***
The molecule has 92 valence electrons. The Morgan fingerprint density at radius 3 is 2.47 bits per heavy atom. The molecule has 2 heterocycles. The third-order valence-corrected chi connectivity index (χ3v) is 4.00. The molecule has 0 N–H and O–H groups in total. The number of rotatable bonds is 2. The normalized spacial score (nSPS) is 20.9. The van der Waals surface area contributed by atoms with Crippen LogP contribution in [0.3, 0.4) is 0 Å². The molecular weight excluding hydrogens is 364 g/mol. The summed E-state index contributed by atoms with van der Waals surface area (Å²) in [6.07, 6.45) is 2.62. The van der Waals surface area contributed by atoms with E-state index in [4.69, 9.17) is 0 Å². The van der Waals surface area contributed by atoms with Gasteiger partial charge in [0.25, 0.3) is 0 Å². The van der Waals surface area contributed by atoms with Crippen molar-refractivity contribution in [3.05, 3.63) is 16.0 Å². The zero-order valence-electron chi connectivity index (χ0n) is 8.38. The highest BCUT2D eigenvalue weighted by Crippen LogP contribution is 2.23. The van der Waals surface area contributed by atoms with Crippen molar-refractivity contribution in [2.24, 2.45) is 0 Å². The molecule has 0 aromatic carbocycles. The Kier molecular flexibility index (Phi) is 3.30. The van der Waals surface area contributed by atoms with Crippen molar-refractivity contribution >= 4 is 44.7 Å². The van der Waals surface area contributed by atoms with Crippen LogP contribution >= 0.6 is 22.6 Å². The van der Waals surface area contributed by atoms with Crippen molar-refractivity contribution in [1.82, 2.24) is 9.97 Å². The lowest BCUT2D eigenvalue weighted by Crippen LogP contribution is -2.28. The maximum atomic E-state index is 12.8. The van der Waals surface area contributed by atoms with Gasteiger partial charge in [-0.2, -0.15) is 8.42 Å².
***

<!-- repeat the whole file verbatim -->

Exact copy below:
The molecule has 92 valence electrons. The Morgan fingerprint density at radius 3 is 2.47 bits per heavy atom. The molecule has 2 heterocycles. The third-order valence-corrected chi connectivity index (χ3v) is 4.00. The molecule has 0 N–H and O–H groups in total. The number of rotatable bonds is 2. The normalized spacial score (nSPS) is 20.9. The van der Waals surface area contributed by atoms with Crippen LogP contribution in [0.3, 0.4) is 0 Å². The molecular weight excluding hydrogens is 364 g/mol. The summed E-state index contributed by atoms with van der Waals surface area (Å²) in [6.07, 6.45) is 2.62. The van der Waals surface area contributed by atoms with E-state index in [4.69, 9.17) is 0 Å². The van der Waals surface area contributed by atoms with Gasteiger partial charge in [0.25, 0.3) is 0 Å². The van der Waals surface area contributed by atoms with Crippen molar-refractivity contribution in [3.05, 3.63) is 16.0 Å². The zero-order valence-electron chi connectivity index (χ0n) is 8.38. The highest BCUT2D eigenvalue weighted by Crippen LogP contribution is 2.23. The van der Waals surface area contributed by atoms with Crippen molar-refractivity contribution in [2.24, 2.45) is 0 Å². The molecule has 0 aromatic carbocycles. The Kier molecular flexibility index (Phi) is 3.30. The van der Waals surface area contributed by atoms with Crippen molar-refractivity contribution >= 4 is 44.7 Å². The van der Waals surface area contributed by atoms with Crippen LogP contribution >= 0.6 is 22.6 Å². The van der Waals surface area contributed by atoms with Crippen molar-refractivity contribution in [1.82, 2.24) is 9.97 Å². The lowest BCUT2D eigenvalue weighted by Crippen LogP contribution is -2.28. The maximum atomic E-state index is 12.8. The van der Waals surface area contributed by atoms with Gasteiger partial charge in [-0.2, -0.15) is 8.42 Å².